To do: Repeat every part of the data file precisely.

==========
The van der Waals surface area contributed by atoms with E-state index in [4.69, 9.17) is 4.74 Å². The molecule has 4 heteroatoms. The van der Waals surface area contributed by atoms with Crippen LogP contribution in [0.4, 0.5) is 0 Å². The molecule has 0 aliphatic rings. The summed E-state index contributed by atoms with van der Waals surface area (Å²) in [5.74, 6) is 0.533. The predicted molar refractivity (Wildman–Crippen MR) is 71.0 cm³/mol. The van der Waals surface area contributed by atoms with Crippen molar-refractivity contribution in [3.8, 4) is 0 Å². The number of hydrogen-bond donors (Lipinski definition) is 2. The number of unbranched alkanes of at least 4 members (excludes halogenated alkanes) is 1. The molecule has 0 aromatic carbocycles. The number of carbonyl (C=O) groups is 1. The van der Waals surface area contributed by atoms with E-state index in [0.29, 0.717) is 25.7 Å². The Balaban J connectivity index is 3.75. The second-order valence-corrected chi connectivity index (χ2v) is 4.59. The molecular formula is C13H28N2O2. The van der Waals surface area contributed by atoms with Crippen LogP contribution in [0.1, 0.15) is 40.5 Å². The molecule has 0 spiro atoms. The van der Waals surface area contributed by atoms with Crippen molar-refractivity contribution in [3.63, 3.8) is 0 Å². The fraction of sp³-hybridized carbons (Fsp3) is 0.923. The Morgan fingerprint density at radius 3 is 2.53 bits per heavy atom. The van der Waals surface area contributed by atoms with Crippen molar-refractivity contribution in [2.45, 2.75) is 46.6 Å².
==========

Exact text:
The van der Waals surface area contributed by atoms with E-state index in [4.69, 9.17) is 4.74 Å². The molecule has 4 heteroatoms. The van der Waals surface area contributed by atoms with Crippen LogP contribution in [0.4, 0.5) is 0 Å². The molecule has 0 aliphatic rings. The summed E-state index contributed by atoms with van der Waals surface area (Å²) in [5.74, 6) is 0.533. The predicted molar refractivity (Wildman–Crippen MR) is 71.0 cm³/mol. The van der Waals surface area contributed by atoms with Crippen molar-refractivity contribution in [3.8, 4) is 0 Å². The number of hydrogen-bond donors (Lipinski definition) is 2. The number of unbranched alkanes of at least 4 members (excludes halogenated alkanes) is 1. The molecule has 0 aromatic carbocycles. The number of carbonyl (C=O) groups is 1. The van der Waals surface area contributed by atoms with E-state index in [0.29, 0.717) is 25.7 Å². The Balaban J connectivity index is 3.75. The second-order valence-corrected chi connectivity index (χ2v) is 4.59. The molecular formula is C13H28N2O2. The van der Waals surface area contributed by atoms with Crippen LogP contribution in [0.1, 0.15) is 40.5 Å². The molecule has 0 spiro atoms. The van der Waals surface area contributed by atoms with Crippen molar-refractivity contribution in [3.63, 3.8) is 0 Å². The fraction of sp³-hybridized carbons (Fsp3) is 0.923. The Morgan fingerprint density at radius 3 is 2.53 bits per heavy atom. The van der Waals surface area contributed by atoms with Crippen molar-refractivity contribution in [2.45, 2.75) is 46.6 Å².